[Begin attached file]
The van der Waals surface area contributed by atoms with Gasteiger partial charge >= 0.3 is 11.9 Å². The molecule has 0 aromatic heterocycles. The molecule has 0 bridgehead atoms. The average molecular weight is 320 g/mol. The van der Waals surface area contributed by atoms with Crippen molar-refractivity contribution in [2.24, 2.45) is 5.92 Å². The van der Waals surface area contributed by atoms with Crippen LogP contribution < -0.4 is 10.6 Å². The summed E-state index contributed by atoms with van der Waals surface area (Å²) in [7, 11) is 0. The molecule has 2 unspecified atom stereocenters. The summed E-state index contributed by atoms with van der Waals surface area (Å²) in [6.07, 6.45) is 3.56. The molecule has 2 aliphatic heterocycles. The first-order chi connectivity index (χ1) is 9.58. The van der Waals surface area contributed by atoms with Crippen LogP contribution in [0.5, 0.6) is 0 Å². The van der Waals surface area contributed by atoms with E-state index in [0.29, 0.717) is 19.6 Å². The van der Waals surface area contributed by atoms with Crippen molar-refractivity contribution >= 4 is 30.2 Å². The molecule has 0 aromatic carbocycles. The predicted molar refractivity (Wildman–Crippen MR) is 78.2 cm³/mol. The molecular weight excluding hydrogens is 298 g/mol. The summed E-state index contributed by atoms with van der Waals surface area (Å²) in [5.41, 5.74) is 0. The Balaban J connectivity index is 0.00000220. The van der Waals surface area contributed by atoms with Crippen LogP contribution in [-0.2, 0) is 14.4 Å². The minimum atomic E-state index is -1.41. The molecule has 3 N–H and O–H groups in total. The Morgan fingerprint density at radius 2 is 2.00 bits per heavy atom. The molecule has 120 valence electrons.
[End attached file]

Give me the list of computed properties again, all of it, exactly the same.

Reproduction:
The van der Waals surface area contributed by atoms with Gasteiger partial charge >= 0.3 is 11.9 Å². The molecule has 0 aromatic heterocycles. The molecule has 0 bridgehead atoms. The average molecular weight is 320 g/mol. The van der Waals surface area contributed by atoms with Crippen molar-refractivity contribution in [2.24, 2.45) is 5.92 Å². The van der Waals surface area contributed by atoms with Crippen LogP contribution < -0.4 is 10.6 Å². The summed E-state index contributed by atoms with van der Waals surface area (Å²) in [7, 11) is 0. The molecule has 2 unspecified atom stereocenters. The summed E-state index contributed by atoms with van der Waals surface area (Å²) in [6.07, 6.45) is 3.56. The molecule has 2 aliphatic heterocycles. The first-order chi connectivity index (χ1) is 9.58. The van der Waals surface area contributed by atoms with Crippen LogP contribution in [0.5, 0.6) is 0 Å². The van der Waals surface area contributed by atoms with E-state index in [0.29, 0.717) is 19.6 Å². The van der Waals surface area contributed by atoms with Crippen molar-refractivity contribution >= 4 is 30.2 Å². The molecule has 0 aromatic carbocycles. The predicted molar refractivity (Wildman–Crippen MR) is 78.2 cm³/mol. The molecular weight excluding hydrogens is 298 g/mol. The summed E-state index contributed by atoms with van der Waals surface area (Å²) in [5.41, 5.74) is 0. The Balaban J connectivity index is 0.00000220. The van der Waals surface area contributed by atoms with Crippen LogP contribution in [-0.2, 0) is 14.4 Å². The minimum atomic E-state index is -1.41. The molecule has 3 N–H and O–H groups in total. The Morgan fingerprint density at radius 2 is 2.00 bits per heavy atom. The molecule has 120 valence electrons.